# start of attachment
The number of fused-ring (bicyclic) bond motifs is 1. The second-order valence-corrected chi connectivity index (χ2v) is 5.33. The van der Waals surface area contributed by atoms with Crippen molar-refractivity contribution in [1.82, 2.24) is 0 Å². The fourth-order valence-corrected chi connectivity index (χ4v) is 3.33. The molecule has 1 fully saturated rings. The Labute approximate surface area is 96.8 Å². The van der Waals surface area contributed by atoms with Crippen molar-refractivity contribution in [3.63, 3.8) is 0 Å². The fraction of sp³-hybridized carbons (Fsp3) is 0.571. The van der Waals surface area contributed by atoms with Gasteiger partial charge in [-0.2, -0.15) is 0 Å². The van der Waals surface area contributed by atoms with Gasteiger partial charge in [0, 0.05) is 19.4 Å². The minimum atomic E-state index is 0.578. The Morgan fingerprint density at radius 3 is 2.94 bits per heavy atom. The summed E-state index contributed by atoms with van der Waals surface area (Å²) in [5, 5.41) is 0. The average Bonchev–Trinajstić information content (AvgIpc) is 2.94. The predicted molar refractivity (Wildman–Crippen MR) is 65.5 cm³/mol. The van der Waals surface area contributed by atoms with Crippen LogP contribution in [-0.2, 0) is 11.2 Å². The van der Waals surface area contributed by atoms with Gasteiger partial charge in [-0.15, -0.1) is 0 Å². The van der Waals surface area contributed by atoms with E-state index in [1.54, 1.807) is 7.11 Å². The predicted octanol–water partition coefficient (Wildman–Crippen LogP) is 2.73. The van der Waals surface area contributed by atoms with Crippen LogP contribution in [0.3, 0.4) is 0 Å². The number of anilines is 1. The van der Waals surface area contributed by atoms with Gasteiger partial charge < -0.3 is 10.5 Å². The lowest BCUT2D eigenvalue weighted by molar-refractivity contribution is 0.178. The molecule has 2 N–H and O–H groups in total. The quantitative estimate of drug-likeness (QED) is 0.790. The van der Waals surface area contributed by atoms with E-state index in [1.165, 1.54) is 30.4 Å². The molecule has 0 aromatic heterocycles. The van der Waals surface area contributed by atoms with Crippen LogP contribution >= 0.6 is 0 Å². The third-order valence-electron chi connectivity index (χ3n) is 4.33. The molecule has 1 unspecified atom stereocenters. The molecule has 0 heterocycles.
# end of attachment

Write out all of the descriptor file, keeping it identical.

The number of fused-ring (bicyclic) bond motifs is 1. The second-order valence-corrected chi connectivity index (χ2v) is 5.33. The van der Waals surface area contributed by atoms with Crippen molar-refractivity contribution in [1.82, 2.24) is 0 Å². The fourth-order valence-corrected chi connectivity index (χ4v) is 3.33. The molecule has 1 fully saturated rings. The Labute approximate surface area is 96.8 Å². The van der Waals surface area contributed by atoms with Crippen molar-refractivity contribution in [3.63, 3.8) is 0 Å². The fraction of sp³-hybridized carbons (Fsp3) is 0.571. The van der Waals surface area contributed by atoms with Gasteiger partial charge in [-0.2, -0.15) is 0 Å². The van der Waals surface area contributed by atoms with Gasteiger partial charge in [0, 0.05) is 19.4 Å². The minimum atomic E-state index is 0.578. The Morgan fingerprint density at radius 3 is 2.94 bits per heavy atom. The summed E-state index contributed by atoms with van der Waals surface area (Å²) in [5, 5.41) is 0. The average Bonchev–Trinajstić information content (AvgIpc) is 2.94. The predicted molar refractivity (Wildman–Crippen MR) is 65.5 cm³/mol. The van der Waals surface area contributed by atoms with Crippen LogP contribution in [-0.2, 0) is 11.2 Å². The van der Waals surface area contributed by atoms with Gasteiger partial charge in [-0.15, -0.1) is 0 Å². The van der Waals surface area contributed by atoms with E-state index in [1.54, 1.807) is 7.11 Å². The predicted octanol–water partition coefficient (Wildman–Crippen LogP) is 2.73. The van der Waals surface area contributed by atoms with Crippen LogP contribution in [0.3, 0.4) is 0 Å². The number of anilines is 1. The van der Waals surface area contributed by atoms with Gasteiger partial charge < -0.3 is 10.5 Å². The lowest BCUT2D eigenvalue weighted by molar-refractivity contribution is 0.178. The molecule has 2 N–H and O–H groups in total. The quantitative estimate of drug-likeness (QED) is 0.790. The van der Waals surface area contributed by atoms with E-state index in [1.165, 1.54) is 30.4 Å². The molecule has 0 aromatic heterocycles. The van der Waals surface area contributed by atoms with Crippen LogP contribution >= 0.6 is 0 Å². The third-order valence-electron chi connectivity index (χ3n) is 4.33. The molecule has 1 unspecified atom stereocenters. The molecule has 0 heterocycles.